Copper matrix composites have a wide application as magnetic conductive materials, electromagnetic materials, electrical discharge machining materials, etc. Such materials are expected to have a good combination of excellent electrical conductivity and good mechanical strength. In this work, micro/nano hybrid reinforcements with Fe microspheres and reduced graphene oxide (rGO) nanosheets were developed for copper matrix composites. The rGO/Fe/Cu powders were firstly wet-mixed and then densified by the vacuum hot-pressing sintering to obtain the bulk compacts. Microstructure, electrical conductivity and mechanical properties of such compacts were investigated. Microstructural result of as-sintered compacts shows that the Fe microspheres could distribute in the matrix uniformly, and rGO nanosheets exhibit both agglomerated and dispersed states. The grain size of Cu matrix decreased with the increase of the rGO content. Hardness, compression and tensile 0.2% yield strength of the as-sintered compacts were improved evidently by the addition of the hybrid Fe/rGO, comparing with pure Cu and single Fe-added composites. However, a lower electrical conductivity appeared in the more rGO-added composites, but still reached more than 33.0% international annealing copper standard (IACS). These performance change could be sought in the spatially geometrical distribution and characteristics of such micro/nano Fe/rGO hybrid addition, and the relevant mechanisms were discussed.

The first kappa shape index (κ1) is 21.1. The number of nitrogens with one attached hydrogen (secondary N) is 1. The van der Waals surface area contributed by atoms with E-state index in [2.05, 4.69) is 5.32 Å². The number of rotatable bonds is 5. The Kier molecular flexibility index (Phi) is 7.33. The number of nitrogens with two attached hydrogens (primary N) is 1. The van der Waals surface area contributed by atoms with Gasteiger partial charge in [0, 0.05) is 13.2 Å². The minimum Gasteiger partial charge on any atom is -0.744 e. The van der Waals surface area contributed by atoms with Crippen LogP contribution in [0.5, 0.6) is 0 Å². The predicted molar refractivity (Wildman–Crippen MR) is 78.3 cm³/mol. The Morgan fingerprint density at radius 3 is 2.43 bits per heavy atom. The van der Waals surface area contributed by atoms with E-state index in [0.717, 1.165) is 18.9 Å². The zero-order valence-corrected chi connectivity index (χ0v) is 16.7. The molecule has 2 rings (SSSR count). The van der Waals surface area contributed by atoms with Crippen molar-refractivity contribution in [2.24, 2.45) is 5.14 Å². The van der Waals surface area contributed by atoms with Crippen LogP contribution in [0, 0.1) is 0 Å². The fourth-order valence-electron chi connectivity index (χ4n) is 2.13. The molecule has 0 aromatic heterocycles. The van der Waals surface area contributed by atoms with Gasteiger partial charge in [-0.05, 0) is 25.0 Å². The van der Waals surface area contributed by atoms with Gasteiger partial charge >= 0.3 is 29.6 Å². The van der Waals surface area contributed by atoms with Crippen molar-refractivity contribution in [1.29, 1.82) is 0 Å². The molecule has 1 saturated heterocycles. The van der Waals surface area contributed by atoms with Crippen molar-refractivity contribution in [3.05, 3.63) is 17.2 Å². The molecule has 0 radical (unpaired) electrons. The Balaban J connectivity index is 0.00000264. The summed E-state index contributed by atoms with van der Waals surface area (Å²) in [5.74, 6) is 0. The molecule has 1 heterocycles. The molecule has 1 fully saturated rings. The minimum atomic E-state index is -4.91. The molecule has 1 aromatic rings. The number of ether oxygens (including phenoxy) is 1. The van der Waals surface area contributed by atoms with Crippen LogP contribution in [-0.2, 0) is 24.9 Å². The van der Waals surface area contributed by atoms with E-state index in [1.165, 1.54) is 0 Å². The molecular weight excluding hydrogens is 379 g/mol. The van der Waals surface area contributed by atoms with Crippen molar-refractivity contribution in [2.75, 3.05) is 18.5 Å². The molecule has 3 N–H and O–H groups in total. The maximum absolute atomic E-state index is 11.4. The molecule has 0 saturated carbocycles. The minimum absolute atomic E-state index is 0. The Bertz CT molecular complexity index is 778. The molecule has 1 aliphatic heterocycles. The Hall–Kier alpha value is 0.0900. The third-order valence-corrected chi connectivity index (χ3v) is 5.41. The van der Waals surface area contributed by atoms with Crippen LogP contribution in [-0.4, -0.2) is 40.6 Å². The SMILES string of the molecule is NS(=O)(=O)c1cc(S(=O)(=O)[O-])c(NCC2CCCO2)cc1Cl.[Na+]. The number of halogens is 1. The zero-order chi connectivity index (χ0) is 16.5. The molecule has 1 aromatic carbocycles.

1. Introduction